Wednesday, March 9, 2011


Terrence Koh and his nothingtoodoo, caught me off guard with an ability to communicate things that I have wanted to express in my own work for years, ideas that I never imagined could be communicated as succinctly through visual means.

Upon entering the performance, the viewer notices a huge pile of carefully placed salt rocks and Terence, draped in his signature white, who is either circling the pile on his knees in a meditative trance or lying face down behind it. Koh has managed to invert the myth of Sisyphus by turning it inside out and completely altering its structure philosophically. Unlike the Occidental Sisyphus, he doesn’t have to bother pushing any boulders up the hill, the boulder has shattered into thousands of rocks, and the curse is broken. Rather than competing, struggling, or achieving, he’s removed himself from a will that always plays second to the intellect, and has turned his vision inward.

With all the clutter in always having to do something, there is a threat in unconsciously existing without realizing. There is a Thanatos to nothingtoodoo, in the time that keeps passing as Koh makes his circular, clock-like movements. nothingtoodoo draws attention to a human condition that will never change despite our changing perceptions of who we are or what we are. The performance seems especially relevant in a city like New York where most everyone is striving or becoming or achieving and always doing. We often identify with what we do, but when what we do is taken away, who are we? Who is the being behind the persona?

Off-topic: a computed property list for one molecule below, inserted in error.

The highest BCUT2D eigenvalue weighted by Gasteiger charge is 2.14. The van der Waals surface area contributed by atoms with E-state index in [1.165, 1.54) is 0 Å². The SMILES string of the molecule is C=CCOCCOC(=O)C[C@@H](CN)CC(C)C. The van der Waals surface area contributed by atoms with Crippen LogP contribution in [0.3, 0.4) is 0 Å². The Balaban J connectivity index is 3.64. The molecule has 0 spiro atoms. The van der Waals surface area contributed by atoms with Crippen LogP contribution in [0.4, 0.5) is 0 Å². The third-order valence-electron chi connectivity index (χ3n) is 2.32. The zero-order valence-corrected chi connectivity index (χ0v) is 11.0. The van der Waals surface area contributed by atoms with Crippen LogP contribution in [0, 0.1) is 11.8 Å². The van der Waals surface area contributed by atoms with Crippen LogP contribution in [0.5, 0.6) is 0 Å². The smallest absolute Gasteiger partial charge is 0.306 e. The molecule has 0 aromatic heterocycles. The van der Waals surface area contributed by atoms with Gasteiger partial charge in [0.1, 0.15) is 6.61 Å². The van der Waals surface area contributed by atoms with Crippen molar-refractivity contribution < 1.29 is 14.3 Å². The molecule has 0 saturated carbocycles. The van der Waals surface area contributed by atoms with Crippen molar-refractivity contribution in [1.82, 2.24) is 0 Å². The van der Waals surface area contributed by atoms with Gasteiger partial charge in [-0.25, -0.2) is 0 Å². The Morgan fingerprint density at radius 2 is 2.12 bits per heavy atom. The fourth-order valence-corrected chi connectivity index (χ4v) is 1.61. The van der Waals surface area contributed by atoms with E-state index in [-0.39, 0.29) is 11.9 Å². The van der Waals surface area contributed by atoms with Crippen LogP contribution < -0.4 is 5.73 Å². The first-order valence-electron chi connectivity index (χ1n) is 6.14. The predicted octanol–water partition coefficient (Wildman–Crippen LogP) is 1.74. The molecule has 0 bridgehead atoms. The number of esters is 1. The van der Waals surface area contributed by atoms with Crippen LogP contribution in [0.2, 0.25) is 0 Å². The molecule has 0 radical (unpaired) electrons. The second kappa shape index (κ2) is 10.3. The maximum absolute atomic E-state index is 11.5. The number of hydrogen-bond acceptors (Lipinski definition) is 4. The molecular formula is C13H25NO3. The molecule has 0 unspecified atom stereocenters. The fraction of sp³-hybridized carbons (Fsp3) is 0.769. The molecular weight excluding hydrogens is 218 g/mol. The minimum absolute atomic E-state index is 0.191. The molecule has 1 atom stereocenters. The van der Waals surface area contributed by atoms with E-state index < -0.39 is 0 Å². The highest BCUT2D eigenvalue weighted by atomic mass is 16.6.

nothingtoodoo is a paradox. nothing is an idea that cannot exist outside the imagination. there’s always a SOMETHINGNESS to all nothing and it is impossible to do nothing.

Koh takes on the tragic-comical role of the beautiful, sad white clown, the Pierrot. Much like Kafka’s caged hunger artist who starves himself for his audience , Koh is put on display from morning until sun set. Despite his fame and success, the hunger artist is always miserable. He admits that starving is easy, but no one believes him. Eventually, the hunger artist loses his audience, because hunger art falls out of fashion, so he takes a job at the circus, where no one pays any attention to him. At the end, we learn that the hunger artist starves himself only because he never found any food he liked, and dies shortly after that. A panther that the people love, because the panther has a lust for life and a healthy appetite, replaces him in his cage.

There is an ineffable beauty to nothingtoodoo. Not only is it a visually stunning performance but the emphasis the piece places on inner contemplation and its ability to playfully question serious philosophical ideas, goes beyond current trends and fashions.

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